It was not that long ago that couples who lived together before marriage were the exception. Gradually, but rapidly, living together before marriage became the norm, with current estimates being that 65 to 70% of couples will live together before they marry. Until recently, cohabiting was still largely something that was truly “before marriage” for most cohabiters. If you lived together you were likely getting married. This has been changing.
A new study by Jonathan Vespa, just out in the Journal of Marriage and Family, confirms that the link between marital intentions and cohabitation has been steadily weakening. You can see the abstract for the study here.
As Vespa describes, earlier studies by sociologists such as Cohen & Manning (2010) and Lichter, Turner, & Sassler (2010) showed that serial cohabitation—cohabiting with more than one partner outside of marriage—was on the rise, and that serial cohabitation had become associated with much lower odds of eventually marrying. I wrote about this growing trend in what I called cohabidating in a prior post (here).
Vespa used a large, national sample to test the trends. He reports the following:
1. Younger women (the more recent cohort) are more likely than those who came of age earlier to have had sex before the age of 15 and to already have a child when beginning to cohabit.
2. Cohabiting without a clearly formed intention to marry one’s partner is rising.
3. Serial cohabiting is rising.
4. The increase in cohabiting without clear intention to marry is not merely because of the rise of serial cohabitation. That is, point 2 is not merely because of point 3.
5. Over 1/4th of women aged 16 through 28 have already cohabited with more than one partner. (I find that pretty stunning.)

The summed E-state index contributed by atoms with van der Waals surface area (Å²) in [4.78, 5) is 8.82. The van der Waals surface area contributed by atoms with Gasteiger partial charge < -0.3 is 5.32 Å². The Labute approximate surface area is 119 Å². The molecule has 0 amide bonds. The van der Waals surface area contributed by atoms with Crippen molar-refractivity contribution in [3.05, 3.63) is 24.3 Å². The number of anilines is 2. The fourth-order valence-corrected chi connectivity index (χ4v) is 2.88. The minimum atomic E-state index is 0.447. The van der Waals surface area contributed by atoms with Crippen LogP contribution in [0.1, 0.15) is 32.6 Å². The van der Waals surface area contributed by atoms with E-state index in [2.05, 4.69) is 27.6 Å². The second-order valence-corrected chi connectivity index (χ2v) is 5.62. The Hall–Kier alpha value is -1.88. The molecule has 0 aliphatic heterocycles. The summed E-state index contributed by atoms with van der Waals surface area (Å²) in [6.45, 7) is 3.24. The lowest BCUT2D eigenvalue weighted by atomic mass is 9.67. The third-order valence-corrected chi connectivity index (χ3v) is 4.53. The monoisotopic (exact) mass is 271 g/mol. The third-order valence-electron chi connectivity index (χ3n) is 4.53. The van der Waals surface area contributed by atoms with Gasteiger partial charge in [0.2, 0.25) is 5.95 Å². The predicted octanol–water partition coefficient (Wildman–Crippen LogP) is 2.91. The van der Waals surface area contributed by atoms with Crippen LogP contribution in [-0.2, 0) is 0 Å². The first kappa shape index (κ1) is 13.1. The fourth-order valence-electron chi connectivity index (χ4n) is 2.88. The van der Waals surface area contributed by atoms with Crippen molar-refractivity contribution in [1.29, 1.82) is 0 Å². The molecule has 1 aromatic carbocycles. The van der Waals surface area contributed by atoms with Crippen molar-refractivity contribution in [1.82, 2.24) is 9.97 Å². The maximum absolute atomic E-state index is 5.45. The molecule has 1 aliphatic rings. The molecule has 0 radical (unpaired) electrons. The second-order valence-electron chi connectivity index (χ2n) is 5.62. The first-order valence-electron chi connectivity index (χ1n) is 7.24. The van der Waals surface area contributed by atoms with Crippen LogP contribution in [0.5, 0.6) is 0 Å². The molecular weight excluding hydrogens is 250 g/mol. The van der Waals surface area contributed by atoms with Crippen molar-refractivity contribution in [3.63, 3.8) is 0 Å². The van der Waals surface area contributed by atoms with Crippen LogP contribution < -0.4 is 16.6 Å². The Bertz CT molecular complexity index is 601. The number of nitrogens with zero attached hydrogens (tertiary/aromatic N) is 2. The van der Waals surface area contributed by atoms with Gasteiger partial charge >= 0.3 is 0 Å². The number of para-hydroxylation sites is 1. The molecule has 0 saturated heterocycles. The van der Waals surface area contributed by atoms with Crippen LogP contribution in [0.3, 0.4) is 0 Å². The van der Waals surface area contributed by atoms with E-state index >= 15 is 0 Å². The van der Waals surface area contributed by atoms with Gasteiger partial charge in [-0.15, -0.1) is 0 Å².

These findings clearly confirm that cohabiting is becoming less and less, as Vespa puts it, a stepping stone to marriage. In other words, people are increasingly less likely to cohabit to try to get to the other side of the stream. Cohabiting is becoming disconnected from marriage much as child-bearing has become disconnected from marriage.
As I’ve written before, cohabitation does not hold much information about intention. Apart from something like engagement or strongly declared mutual plans to marry or have a future together, cohabitation tells you very little about the commitment level of two partners. I have a prediction. With cohabitation becoming less and less associated with marriage, cohabitation will increasingly be less associated with commitment. This trend comes at a time where you can see, throughout the culture, a growing tendency for young people to believe moving in together means they are taking a step into a future together. To be sure, for some couples, it does mean that. But for a growing number of other couples, it reflects only a temporary state of being.
Not your steppin stone.
[By the way, if you have a certain song going through your head about now, you are likely over 45, and you can thank Paul Revere & the Raiders or The Monkees. That’s one groovy song.]